Think Tank Calls for U.N. Funding Boost for Iran Nuclear Inspections

An International Atomic Energy Agency inspector cuts links between Iranian uranium-enrichment centrifuges last month, as an interim atomic accord took effect between Tehran and six major governments. A Washington think tank this month urged lawmakers to boost U.S. funding for IAEA surveillance operations in Iran under the short-term deal.
National Journal
Diane Barnes
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Diane Barnes
Feb. 19, 2014, 9:55 a.m.

A Wash­ing­ton think tank is press­ing Sen­ate ap­pro­pri­at­ors to boost funds for heightened U.N. sur­veil­lance of Ir­an’s dis­puted nuc­le­ar pro­gram.

In­creas­ing U.S. fund­ing for the In­ter­na­tion­al Atom­ic En­ergy Agency in fisc­al 2015 would help the agency to “en­sure full and ro­bust in­ter­na­tion­al in­spec­tions in or­der to main­tain pres­sure on Ir­an,” the Bi­par­tis­an Policy Cen­ter’s for­eign policy dir­ect­or said this month in a let­ter to two key Sen­ate Ap­pro­pri­ations Com­mit­tee law­makers.

Ir­an agreed to re­strict cer­tain nuc­le­ar activ­it­ies and ac­cept heightened mon­it­or­ing of its atom­ic ef­forts un­der an agree­ment it reached in Novem­ber with the United States and five oth­er coun­tries. IAEA Dir­ect­or Gen­er­al Yukiya Amano last month said his agency would need roughly $7.6 mil­lion in “ex­trabudget­ary con­tri­bu­tions” to fund in­tens­i­fied over­sight for the deal’s ini­tial half-year dur­a­tion.

Blaise Mis­ztal, act­ing head of the Bi­par­tis­an Policy Cen­ter’s For­eign Policy Pro­ject, urged Con­gress to help an­swer the call.

“In­creased ac­cess to nuc­le­ar fa­cil­it­ies will de­mand more re­sources from the IAEA’s nuc­le­ar veri­fic­a­tion budget. We be­lieve IAEA mem­ber states, such as the United States, should ad­just their an­nu­al con­tri­bu­tions to re­flect this in­creased work­load,” Mis­ztal said in a Feb. 10 let­ter to Sen­at­ors Patrick Leahy (D-Vt.), chair­man of the Sen­ate Ap­pro­pri­ations State, For­eign Op­er­a­tions and Re­lated Pro­grams Sub­com­mit­tee, and Lind­sey Gra­ham (R-S.C.), the pan­el’s rank­ing mem­ber.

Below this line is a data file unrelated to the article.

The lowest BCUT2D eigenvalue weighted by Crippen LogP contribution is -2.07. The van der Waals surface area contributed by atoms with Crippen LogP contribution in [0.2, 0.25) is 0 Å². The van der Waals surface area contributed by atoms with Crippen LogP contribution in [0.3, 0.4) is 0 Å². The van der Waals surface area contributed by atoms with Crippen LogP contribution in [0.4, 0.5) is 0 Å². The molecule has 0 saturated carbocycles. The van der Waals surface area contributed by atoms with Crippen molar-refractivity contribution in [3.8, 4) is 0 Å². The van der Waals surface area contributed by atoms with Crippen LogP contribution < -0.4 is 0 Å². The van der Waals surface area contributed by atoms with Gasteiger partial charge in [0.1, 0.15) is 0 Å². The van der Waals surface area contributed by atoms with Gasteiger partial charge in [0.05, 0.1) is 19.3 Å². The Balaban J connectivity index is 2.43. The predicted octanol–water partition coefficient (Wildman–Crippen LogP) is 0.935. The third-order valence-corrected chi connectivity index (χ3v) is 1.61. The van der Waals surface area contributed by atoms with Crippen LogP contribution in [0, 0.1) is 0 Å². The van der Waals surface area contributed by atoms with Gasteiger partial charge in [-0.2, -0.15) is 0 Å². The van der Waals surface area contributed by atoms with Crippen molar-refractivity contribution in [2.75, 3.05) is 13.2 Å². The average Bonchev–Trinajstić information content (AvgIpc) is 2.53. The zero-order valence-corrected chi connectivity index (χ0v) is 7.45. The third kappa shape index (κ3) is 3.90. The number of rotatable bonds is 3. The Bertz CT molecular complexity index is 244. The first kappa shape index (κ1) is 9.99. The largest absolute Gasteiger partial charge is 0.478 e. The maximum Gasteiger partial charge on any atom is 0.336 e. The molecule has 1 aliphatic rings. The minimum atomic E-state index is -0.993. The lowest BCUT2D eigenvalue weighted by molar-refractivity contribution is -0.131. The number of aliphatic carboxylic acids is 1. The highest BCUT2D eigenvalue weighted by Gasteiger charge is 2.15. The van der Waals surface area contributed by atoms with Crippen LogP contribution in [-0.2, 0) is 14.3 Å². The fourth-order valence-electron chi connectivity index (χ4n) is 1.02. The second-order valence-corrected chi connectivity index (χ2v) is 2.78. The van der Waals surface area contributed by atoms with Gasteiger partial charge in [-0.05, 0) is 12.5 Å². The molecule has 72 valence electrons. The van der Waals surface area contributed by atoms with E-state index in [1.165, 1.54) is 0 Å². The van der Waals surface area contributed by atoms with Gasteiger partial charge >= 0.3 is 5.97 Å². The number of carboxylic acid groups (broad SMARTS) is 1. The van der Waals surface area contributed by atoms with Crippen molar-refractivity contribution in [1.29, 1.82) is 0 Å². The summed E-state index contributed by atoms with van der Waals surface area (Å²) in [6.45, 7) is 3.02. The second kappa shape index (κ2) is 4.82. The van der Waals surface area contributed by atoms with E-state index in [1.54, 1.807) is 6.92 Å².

Mis­ztal did not spe­cify how much ad­di­tion­al U.S. fund­ing his or­gan­iz­a­tion is seek­ing. Wash­ing­ton provided more than 40 per­cent of the agency’s budget for 2014, the group said in a Decem­ber fact sheet.

The six-month in­ter­im ac­cord that took ef­fect in Janu­ary is in­ten­ded to fa­cil­it­ate the de­vel­op­ment of a longer-term plan to ad­dress in­ter­na­tion­al wor­ries that Ir­an could tap its ci­vil­ian atom­ic activ­it­ies to pro­duce nuc­le­ar arms. In ex­change for lim­it­ing its atom­ic ef­forts un­der a po­ten­tial com­pre­hens­ive nuc­le­ar ac­cord, Tehran is seek­ing sanc­tions re­lief from the five per­man­ent U.N. Se­cur­ity Coun­cil mem­ber na­tions and Ger­many.

Last month, the United States re­portedly joined the oth­er “P-5+1” powers and a num­ber of oth­er gov­ern­ments in agree­ing to help un­der­write the ad­di­tion­al nuc­le­ar in­spec­tions man­dated un­der the in­ter­im atom­ic ac­cord.

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